Reforming Chinese Buddhism

Re: Reforming Chinese Buddhism

Postby Huseng » 06 Mar 2012, 19:13

Zla'od wrote:For those who believe that Chinese Buddhism is really Buddhism, and that some parts but not others are worthwhile, how should it be reformed?

Or should we just call in the Red Guards and send them all to the camps? :discodance:


A lot of reform is ongoing at the moment. The Buddhism of Taiwan in the present day is quite unlike how it was even two generations ago. The major Buddhist organizations of Taiwan operate with corporate models. That's why they have finance and staffing departments. Traditionally no such things existed. You had someone who acted as treasurer, but not professional accountants. This new development enables organizations to employ their capital assets as needed without having to rely on sponsors or volunteers. The master-disciple relationship system is also gone. It used to be that a young novice spent five years serving their master, learning the Vinaya and only then being allowed to be free. Now they have seminary programs that run basically like a college course complete with examinations and scheduled classes.

Again, a lot has changed already.

Personally, I think Humanistic Buddhism is lacking in discussions on suffering and death. You don't hear a lot about suffering, death and the lower realms. You see neat and tidy nuns, quaint temples and a lot of dharma talks reviewing much of the same ideas about how to live a relatively happy life, but not so much about the realities of samsara like death, the inevitability of death, the uncertainty of it, etc...

The other thing is that monks and nuns get assigned day jobs. This works well for the organization as they can direct their staff as needed, but a monk wouldn't be praised for just up and leaving for three years to go do meditation. Elsewhere in the Buddhist world this would be acceptable. However, here in Taiwan most monastics have jobs they are expected to do. They lose all freedom and are expected to obediently do as told. This is unlike the old Chinese tradition of wandering monks. Said tradition, as I hear, is sometimes thought of as a kind of social parasitism rather than being a spiritual practice.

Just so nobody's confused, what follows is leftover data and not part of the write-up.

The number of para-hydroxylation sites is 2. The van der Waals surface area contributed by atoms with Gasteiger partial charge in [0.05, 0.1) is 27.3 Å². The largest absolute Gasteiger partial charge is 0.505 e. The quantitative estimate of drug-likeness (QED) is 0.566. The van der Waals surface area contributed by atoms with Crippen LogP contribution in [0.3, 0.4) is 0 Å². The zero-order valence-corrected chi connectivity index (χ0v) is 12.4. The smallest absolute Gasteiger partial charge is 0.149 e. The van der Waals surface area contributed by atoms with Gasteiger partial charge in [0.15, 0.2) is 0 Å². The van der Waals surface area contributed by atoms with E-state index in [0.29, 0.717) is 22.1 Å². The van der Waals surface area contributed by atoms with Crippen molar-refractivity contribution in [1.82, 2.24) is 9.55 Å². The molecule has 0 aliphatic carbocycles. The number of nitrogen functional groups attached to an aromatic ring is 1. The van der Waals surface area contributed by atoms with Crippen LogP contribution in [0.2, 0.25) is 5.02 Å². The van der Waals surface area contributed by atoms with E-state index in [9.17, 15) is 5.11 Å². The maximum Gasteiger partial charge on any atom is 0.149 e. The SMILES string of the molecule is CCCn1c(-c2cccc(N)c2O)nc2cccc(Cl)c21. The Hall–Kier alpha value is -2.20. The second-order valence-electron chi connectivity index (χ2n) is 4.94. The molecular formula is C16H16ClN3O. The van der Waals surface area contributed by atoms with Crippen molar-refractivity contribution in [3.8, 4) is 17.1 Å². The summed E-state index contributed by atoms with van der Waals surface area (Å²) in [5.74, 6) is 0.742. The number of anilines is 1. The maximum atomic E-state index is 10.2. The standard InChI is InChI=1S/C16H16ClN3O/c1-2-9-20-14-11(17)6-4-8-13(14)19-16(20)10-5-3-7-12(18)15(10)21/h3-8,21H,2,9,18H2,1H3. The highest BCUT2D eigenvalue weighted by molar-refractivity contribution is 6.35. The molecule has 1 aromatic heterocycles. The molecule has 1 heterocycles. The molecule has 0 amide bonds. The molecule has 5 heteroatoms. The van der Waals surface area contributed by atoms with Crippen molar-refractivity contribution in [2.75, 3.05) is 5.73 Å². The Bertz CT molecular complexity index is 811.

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Re: Reforming Chinese Buddhism

Postby Huseng » 06 Mar 2012, 19:15

Zla'od wrote: Really, I cannot think of one worthwhile element of Chinese Buddhism. If the entire subculture were razed to the ground, the world would be a better place.


You should probably get to know some Buddhist monks and nuns.
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Re: Reforming Chinese Buddhism

Postby Huseng » 06 Mar 2012, 19:17

LhasaLhamo wrote:It sounds like money has become involved with religion to too great an extent in Taiwan. No wonder the Dalai Lama, Karpama, and others come around so often. They can smell the money.


Nonsense.

They come here because they're specifically invited to.

Moreover, such figures are unable to travel to many countries in East Asia due to pressure from the PRC. That's why the Dalai Lama visits Japan a lot. It is a regional hub that people from all over East Asia can visit.
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Re: Reforming Chinese Buddhism

Postby Huseng » 06 Mar 2012, 19:21

Confuzius wrote:You may like Shingon, marriage is considered a very good thing, celibacy for the ordained is optional, as is abstinence from alcohol and meat...it went through a sort of 'reformation' when it first went to Japan.


This is incorrect.

Shingon was originally made up of celibate monks. The founder of Japanese Shingon, Kukai, was a celibate monk and his disciples likewise maintained the Vinaya. It was only in later centuries that a lot of Japanese Buddhism dropped the Vinaya for various reasons. It was Saicho, the founder of Tendai, who advocated bodhisattva precepts in favour of the Vinaya, though said precepts also include the practice of celibacy.

The whole meat eating and alcohol in Japanese Buddhism was technically forbidden in most schools until the late 19th century when Japanese Buddhism basically absorbed a lot of Protestant influences from the west.
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